Thought only the big German brands were doing coupe SUVs? Renault has something to say about that…
After some shuffling in the range (the Kadjar lasted barely two years) expect to see the Arkana stick around. It’s sourced from Korea, which means it’s cheaper and easier for Renault to import than its predecessors.
It’s built on the same bones as the Captur, but it’s 341mm longer on an 81mm longer wheelbase. It fits in the same parking space as a Mazda CX-5, although its roofline makes it less of a family wagon, and more of an aesthetic statement.
Does it have the substance to back up its swoopy style?
The Intens on test here is the mid-range Arkana model, with a starting price of $37,490 before on-road costs.
That closely aligns it with the range-topping Renault Captur Intens ($35,790 before on-roads), which is similarly-equipped but smaller than the Arkana.
It also drops it into one of Australia’s hottest new-car segments.
The closest price partner in the CX-30 range is the G25 Touring AWD ($38,690 before on-roads), while an optioned T-Roc 110TSI ($33,990 before on-roads and packages) sits neatly alongside the Arkana Intens.
See the full price list below:
- 2022 Renault Arkana Zen: $33,990
- 2022 Renault Arkana Intens: $37,490
- 2022 Renault Arkana R.S. Line: $40,990
All prices exclude on-road costs.
To get a more accurate idea of pricing you can use the Renault Arkana configurator to build and price one in your own specifications. It’s also worth keeping an eye on the Renault offers page to see if they have any deals running on the Arkana at the moment.
The base Arkana Zen has:
- Adaptive cruise control
- Semi-automatic parking assist
- Front, rear, side parking sensors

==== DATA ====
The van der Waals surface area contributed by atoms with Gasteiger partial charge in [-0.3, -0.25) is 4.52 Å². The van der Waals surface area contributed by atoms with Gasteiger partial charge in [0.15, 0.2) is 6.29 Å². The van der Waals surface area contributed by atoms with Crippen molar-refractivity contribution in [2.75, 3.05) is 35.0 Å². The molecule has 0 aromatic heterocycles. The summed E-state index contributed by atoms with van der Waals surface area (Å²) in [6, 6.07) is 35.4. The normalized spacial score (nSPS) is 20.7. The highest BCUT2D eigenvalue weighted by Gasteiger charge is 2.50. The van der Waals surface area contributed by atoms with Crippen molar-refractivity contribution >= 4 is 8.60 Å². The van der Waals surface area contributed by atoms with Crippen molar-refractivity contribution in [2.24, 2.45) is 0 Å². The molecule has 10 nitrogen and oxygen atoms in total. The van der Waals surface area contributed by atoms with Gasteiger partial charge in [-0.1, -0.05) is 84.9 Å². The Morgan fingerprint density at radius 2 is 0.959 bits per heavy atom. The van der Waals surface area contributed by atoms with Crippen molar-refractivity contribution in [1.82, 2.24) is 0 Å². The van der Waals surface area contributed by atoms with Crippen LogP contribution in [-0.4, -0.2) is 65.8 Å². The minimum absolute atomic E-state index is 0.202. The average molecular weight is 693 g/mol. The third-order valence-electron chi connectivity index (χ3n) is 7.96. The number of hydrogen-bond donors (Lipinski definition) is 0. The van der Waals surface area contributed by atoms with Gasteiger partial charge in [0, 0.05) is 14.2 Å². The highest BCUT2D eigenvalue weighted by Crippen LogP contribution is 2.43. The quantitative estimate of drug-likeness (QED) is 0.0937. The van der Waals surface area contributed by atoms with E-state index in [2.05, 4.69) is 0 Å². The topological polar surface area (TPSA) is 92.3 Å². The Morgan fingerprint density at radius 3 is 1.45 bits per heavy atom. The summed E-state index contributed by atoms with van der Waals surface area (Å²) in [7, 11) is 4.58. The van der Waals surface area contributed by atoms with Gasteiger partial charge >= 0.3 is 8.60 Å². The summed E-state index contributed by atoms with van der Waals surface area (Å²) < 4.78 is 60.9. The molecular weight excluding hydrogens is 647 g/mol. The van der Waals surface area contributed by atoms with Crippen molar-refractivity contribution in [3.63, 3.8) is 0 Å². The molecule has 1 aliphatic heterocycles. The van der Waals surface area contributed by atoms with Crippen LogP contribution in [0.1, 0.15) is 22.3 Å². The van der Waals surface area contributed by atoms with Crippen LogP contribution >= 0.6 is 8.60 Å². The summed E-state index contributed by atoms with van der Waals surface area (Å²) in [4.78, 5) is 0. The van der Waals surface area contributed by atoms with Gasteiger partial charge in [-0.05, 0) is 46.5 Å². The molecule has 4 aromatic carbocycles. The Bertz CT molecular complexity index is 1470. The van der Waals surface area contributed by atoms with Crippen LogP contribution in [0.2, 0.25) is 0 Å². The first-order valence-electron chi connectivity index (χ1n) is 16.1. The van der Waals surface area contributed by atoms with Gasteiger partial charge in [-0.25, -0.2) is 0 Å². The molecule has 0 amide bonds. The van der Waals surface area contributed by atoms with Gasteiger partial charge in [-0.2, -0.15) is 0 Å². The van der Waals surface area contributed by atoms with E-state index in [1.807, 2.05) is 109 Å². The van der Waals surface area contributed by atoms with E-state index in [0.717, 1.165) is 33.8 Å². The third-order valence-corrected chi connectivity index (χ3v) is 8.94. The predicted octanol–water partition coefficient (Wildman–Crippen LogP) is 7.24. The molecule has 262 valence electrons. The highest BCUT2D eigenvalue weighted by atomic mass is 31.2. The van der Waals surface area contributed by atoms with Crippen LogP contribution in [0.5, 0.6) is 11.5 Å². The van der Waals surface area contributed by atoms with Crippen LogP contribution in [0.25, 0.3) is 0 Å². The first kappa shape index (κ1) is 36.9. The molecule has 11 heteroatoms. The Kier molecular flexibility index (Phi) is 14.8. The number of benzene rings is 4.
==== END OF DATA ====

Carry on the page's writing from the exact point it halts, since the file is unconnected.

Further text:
- Blind-spot monitoring
- LED headlights
- 7.0-inch infotainment touchscreen
- Apple CarPlay and Android Auto
- 4.2-inch digital driver’s display
- Heated leather steering wheel
- Black leatherette seat trim
- Climate control
- 17-inch two-tone wheels
Moving to the Arkana Intens brings:
- Rear cross-traffic alert
- Auto brake hold
- 9.3-inch infotainment touchscreen with satellite navigation
- 7.0-inch driver display
- Changeable drive modes
- Adjustable ambient lighting
- Leather and suede seat trim
- Heated, ventilated, electrically-adjustable front seats
- 18-inch two-tone alloy wheels
Notable among the inclusions is adaptive cruise, which remains an option on even the top-spec Captur Intens.
The Arkana has a five-star ANCAP safety rating, based on testing carried out by Euro NCAP in 2019.
It scored 96 per cent for adult occupant protection, 83 per cent for child occupant protection, 75 per cent for vulnerable road user protection, and 72 per cent for safety assist.
Standard safety equipment in Australia includes:
- Autonomous emergency braking with pedestrian/cyclist detection
- Lane departure warning
- Lane-keep assist
- Traffic sign recognition
- Safe distance warning
Moving to the Intens adds rear cross-traffic alert.
Renault has a clear formula for its latest interior designs, and the Arkana doesn’t deviate far from it. That’s a good thing.
The dashboard is dominated by a vertical touchscreen, and the combination of silver trim and soft-feeling leather makes the cabin feel more upmarket than you might otherwise expect of a sub-$40,000 crossover.
It’s very similar to the Captur, although it’s not quite identical. The transmission tunnel on the Arkana is a bit simpler, without the wing-shaped, dual-tier storage space you see on the Captur.
It doesn’t look as fancy, but the Arkana’s conventional gear shifter is easier to use than the fiddly one in its little brother.
The leather-wrapped steering wheel feels great in your hands, and the partially-digital instruments are easy to read at a glance – a fully-digital instrument binnacle is an $800 option.
The driver and passenger sit in well-padded, heated and ventilated seats that are just accomodating enough for leggy drivers.
Short people are likely to enjoy the commanding feeling of being sat up high, but headroom is tight for taller drivers, and the central rear-view mirror sits close to your head because of how the windscreen slopes.
Renault’s infotainment system is a mixed bag. It’s pretty to look at and fully-featured, with a Tesla-ish vibe because of its vertical orientation, but it’s not the fastest system out there.
It’s easy to navigate, but the graphics are a bit blocky and it’s not as quick to respond as maybe you’d expect in the iPad age.
Although it’s not far off the mark it doesn’t quite have the substance to match its style, which is a shame.